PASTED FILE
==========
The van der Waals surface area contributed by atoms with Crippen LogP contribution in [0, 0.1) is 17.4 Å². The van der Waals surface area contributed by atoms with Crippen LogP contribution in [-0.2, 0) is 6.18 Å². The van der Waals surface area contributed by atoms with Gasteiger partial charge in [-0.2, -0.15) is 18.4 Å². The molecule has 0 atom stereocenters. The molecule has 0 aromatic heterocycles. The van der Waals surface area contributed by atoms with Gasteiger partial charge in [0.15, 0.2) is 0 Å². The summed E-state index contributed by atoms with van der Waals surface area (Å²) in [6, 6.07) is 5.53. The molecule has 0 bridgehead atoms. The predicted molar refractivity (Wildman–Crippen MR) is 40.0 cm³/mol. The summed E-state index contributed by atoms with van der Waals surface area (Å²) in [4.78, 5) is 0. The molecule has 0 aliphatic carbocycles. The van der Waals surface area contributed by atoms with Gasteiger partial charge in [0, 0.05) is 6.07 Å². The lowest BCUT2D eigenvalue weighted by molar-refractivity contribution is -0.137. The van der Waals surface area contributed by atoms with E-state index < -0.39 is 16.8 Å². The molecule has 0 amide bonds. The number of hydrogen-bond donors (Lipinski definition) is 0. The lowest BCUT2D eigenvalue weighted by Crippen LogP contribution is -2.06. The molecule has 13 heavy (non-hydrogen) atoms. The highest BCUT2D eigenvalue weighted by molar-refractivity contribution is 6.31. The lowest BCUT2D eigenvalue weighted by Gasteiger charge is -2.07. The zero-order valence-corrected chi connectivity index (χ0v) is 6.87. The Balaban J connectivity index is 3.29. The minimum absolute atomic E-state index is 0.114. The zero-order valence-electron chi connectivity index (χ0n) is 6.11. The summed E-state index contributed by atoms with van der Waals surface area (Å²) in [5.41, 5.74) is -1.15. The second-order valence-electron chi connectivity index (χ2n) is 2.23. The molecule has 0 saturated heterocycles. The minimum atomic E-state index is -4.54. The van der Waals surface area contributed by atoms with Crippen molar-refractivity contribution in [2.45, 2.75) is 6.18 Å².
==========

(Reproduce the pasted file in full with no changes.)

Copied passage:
The van der Waals surface area contributed by atoms with Crippen LogP contribution in [0, 0.1) is 17.4 Å². The van der Waals surface area contributed by atoms with Crippen LogP contribution in [-0.2, 0) is 6.18 Å². The van der Waals surface area contributed by atoms with Gasteiger partial charge in [-0.2, -0.15) is 18.4 Å². The molecule has 0 atom stereocenters. The molecule has 0 aromatic heterocycles. The van der Waals surface area contributed by atoms with Gasteiger partial charge in [0.15, 0.2) is 0 Å². The summed E-state index contributed by atoms with van der Waals surface area (Å²) in [6, 6.07) is 5.53. The molecule has 0 bridgehead atoms. The predicted molar refractivity (Wildman–Crippen MR) is 40.0 cm³/mol. The summed E-state index contributed by atoms with van der Waals surface area (Å²) in [4.78, 5) is 0. The molecule has 0 aliphatic carbocycles. The van der Waals surface area contributed by atoms with Gasteiger partial charge in [0, 0.05) is 6.07 Å². The lowest BCUT2D eigenvalue weighted by molar-refractivity contribution is -0.137. The van der Waals surface area contributed by atoms with E-state index < -0.39 is 16.8 Å². The molecule has 0 amide bonds. The number of hydrogen-bond donors (Lipinski definition) is 0. The lowest BCUT2D eigenvalue weighted by Crippen LogP contribution is -2.06. The molecule has 13 heavy (non-hydrogen) atoms. The highest BCUT2D eigenvalue weighted by molar-refractivity contribution is 6.31. The lowest BCUT2D eigenvalue weighted by Gasteiger charge is -2.07. The zero-order valence-corrected chi connectivity index (χ0v) is 6.87. The Balaban J connectivity index is 3.29. The minimum absolute atomic E-state index is 0.114. The zero-order valence-electron chi connectivity index (χ0n) is 6.11. The summed E-state index contributed by atoms with van der Waals surface area (Å²) in [5.41, 5.74) is -1.15. The second-order valence-electron chi connectivity index (χ2n) is 2.23. The molecule has 0 saturated heterocycles. The minimum atomic E-state index is -4.54. The van der Waals surface area contributed by atoms with Crippen molar-refractivity contribution in [2.45, 2.75) is 6.18 Å².